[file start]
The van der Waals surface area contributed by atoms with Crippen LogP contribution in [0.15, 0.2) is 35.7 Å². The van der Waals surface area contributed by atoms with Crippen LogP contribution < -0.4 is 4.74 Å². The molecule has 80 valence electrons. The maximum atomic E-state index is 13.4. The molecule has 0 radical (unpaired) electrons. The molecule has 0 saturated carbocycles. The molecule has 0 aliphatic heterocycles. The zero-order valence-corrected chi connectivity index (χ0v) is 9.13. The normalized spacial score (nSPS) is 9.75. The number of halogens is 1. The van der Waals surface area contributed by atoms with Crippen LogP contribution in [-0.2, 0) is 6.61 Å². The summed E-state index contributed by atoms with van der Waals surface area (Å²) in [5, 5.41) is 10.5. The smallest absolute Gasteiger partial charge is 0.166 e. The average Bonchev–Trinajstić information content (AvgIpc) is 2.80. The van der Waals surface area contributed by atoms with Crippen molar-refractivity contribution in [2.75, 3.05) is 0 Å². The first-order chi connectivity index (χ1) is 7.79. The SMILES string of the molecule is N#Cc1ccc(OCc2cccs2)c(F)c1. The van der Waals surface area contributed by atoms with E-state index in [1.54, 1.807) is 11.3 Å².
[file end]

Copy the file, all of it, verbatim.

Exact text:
The van der Waals surface area contributed by atoms with Crippen LogP contribution in [0.15, 0.2) is 35.7 Å². The van der Waals surface area contributed by atoms with Crippen LogP contribution < -0.4 is 4.74 Å². The molecule has 80 valence electrons. The maximum atomic E-state index is 13.4. The molecule has 0 radical (unpaired) electrons. The molecule has 0 saturated carbocycles. The molecule has 0 aliphatic heterocycles. The zero-order valence-corrected chi connectivity index (χ0v) is 9.13. The normalized spacial score (nSPS) is 9.75. The number of halogens is 1. The van der Waals surface area contributed by atoms with Crippen LogP contribution in [-0.2, 0) is 6.61 Å². The summed E-state index contributed by atoms with van der Waals surface area (Å²) in [5, 5.41) is 10.5. The smallest absolute Gasteiger partial charge is 0.166 e. The average Bonchev–Trinajstić information content (AvgIpc) is 2.80. The van der Waals surface area contributed by atoms with Crippen molar-refractivity contribution in [2.75, 3.05) is 0 Å². The first-order chi connectivity index (χ1) is 7.79. The SMILES string of the molecule is N#Cc1ccc(OCc2cccs2)c(F)c1. The van der Waals surface area contributed by atoms with E-state index in [1.54, 1.807) is 11.3 Å².